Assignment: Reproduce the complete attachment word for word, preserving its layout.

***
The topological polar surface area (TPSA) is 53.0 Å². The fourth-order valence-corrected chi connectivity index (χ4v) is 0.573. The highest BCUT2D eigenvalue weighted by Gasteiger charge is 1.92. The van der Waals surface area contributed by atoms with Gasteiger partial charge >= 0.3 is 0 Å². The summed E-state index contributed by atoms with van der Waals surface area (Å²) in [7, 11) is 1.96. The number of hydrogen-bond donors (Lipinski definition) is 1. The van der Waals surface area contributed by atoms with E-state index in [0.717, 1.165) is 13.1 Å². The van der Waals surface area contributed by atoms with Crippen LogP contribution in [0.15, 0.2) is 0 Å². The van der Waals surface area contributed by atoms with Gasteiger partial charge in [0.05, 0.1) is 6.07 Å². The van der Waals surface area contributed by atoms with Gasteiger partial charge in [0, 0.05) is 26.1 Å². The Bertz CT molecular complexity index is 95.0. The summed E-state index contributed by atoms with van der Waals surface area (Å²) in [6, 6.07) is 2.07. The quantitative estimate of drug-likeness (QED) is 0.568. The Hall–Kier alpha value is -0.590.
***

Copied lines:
The topological polar surface area (TPSA) is 53.0 Å². The fourth-order valence-corrected chi connectivity index (χ4v) is 0.573. The highest BCUT2D eigenvalue weighted by Gasteiger charge is 1.92. The van der Waals surface area contributed by atoms with Gasteiger partial charge >= 0.3 is 0 Å². The summed E-state index contributed by atoms with van der Waals surface area (Å²) in [7, 11) is 1.96. The number of hydrogen-bond donors (Lipinski definition) is 1. The van der Waals surface area contributed by atoms with E-state index in [0.717, 1.165) is 13.1 Å². The van der Waals surface area contributed by atoms with Crippen LogP contribution in [0.15, 0.2) is 0 Å². The van der Waals surface area contributed by atoms with Gasteiger partial charge in [0.05, 0.1) is 6.07 Å². The van der Waals surface area contributed by atoms with Gasteiger partial charge in [0, 0.05) is 26.1 Å². The Bertz CT molecular complexity index is 95.0. The summed E-state index contributed by atoms with van der Waals surface area (Å²) in [6, 6.07) is 2.07. The quantitative estimate of drug-likeness (QED) is 0.568. The Hall–Kier alpha value is -0.590.